He’s just trolling now: “offended or raped” … Not exactly the same things.

… And this brings me to the most important overlooked fact about speech and sex code debates. Society seems to be moving the age of majority from 18 to 21 or 22. We are increasingly treating college-age students as quasi-children who need protection from some of life’s harsh realities while they complete the larval stage of their lives. Many critics of these codes discern this transformation but misinterpret it. They complain that universities are treating adults like children. The problem is that universities have been treating children like adults.

A lot of the controversies about campus life become clearer from this perspective. Youngsters do dumb things. They suffer from impulse control. They fail to say no to a sexual encounter they do not want, or they misinterpret a no as yes, or in public debate they undermine their own arguments by being needlessly offensive. Scientific research confirms that brain development continues well into a person’s 20s. High schools are accustomed to dealing with the cognitive limitations of their charges. They see their mission as advancing the autonomy of students rather than assuming that it is already in place. They socialize as well as educate children to act civilly by punishing them if they don’t. Universities have gradually realized that they must take the same approach to college students.

This explains examples such as the dean of Harvard Law School Martha Minow denouncing a third year Harvard Law School student Stephanie Grace for writing in a private email to two other HLS friends an intelligent, cautious assessment of why she can’t be as confident as they are that the origin of the Bell Curve Gap is genetic, but she can’t rule it out either: “Please don’t pull a Larry Summers on me,” she concluded. Later, owing to a catfight over a beau, the female recipient leaked Grace’s email to the black student union so Grace would be nationally shamed.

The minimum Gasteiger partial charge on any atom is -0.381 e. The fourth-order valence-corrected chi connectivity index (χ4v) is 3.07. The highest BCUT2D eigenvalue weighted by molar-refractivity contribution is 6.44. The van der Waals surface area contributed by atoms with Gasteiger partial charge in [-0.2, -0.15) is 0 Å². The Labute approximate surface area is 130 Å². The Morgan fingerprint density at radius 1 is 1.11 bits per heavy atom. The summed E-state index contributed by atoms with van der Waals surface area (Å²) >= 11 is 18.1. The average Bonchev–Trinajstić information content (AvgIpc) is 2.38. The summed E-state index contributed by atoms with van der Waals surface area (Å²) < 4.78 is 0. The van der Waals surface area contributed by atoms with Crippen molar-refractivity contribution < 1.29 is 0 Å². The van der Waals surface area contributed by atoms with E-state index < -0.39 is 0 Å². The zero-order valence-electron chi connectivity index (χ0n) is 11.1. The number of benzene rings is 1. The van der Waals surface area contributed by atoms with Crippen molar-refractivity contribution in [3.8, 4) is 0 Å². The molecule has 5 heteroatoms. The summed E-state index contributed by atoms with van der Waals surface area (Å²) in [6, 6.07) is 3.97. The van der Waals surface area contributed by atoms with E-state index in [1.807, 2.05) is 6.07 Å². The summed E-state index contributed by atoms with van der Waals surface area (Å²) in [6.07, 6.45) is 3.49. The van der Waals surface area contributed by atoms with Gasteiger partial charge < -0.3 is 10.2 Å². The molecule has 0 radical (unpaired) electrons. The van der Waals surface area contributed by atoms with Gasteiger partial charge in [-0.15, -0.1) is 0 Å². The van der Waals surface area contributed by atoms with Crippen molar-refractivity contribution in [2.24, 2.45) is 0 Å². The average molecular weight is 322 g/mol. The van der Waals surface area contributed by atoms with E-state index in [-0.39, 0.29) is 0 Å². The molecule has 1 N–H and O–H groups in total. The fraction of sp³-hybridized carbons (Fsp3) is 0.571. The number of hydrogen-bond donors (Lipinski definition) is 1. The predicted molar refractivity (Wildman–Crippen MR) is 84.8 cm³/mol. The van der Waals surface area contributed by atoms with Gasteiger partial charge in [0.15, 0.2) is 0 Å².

Oh wait, Grace was a third year law student and was being denounced by her dean for having a mature approach to thinking about a central question of the American social sciences.

In fact, how old was Larry Summers anyway? John C. McAdams? James D. Watson?

Donald Sterling was so old that to legalize his punishment by the NBA he had to be found senile, which raised the question why was everybody so upset over what a senile old man said in private, but that’s not the point, now is it?

So maybe political correctness isn’t about controlling children, now is it?

Yet college students have not always enjoyed so much autonomy. The modern freedoms of college students date back only to the 1960s, when a wave of anti-authoritarianism, inspired by the Vietnam War and the civil rights movement, swept away strict campus codes in an era of single-sex dorms. The modern speech and sex codes have surfaced as those waters recede back to sea. What is most interesting is that this reaction comes not from parents and administrators, but from students themselves, who, apparently recognizing that their parents and schools have not fully prepared them for independence, want universities to resume their traditional role in loco parentis.

Another theory is that the people who were the rebels in the 1960s are the now the Establishment and they’re not about to let anybody do to them what they did to the old Establishment.

Vaclav Havel had some insights into how this kind of system works.

 
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  1. Priss Factor [AKA "K. Arujo"] says:

    Someone silence Posner.
    His babytalk is annoying.

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  2. Priss Factor [AKA "K. Arujo"] says:

    “Most of the debate about speech codes, which frequently prohibit students from making offensive comments to one another, concerns speech outside of class.”

    But ‘offensive’ is subjective.

    If a student says ‘Muhammad sucks’, it might offend Muslims but not others.

    Commie talk might offend anti-communists but delight Marxists.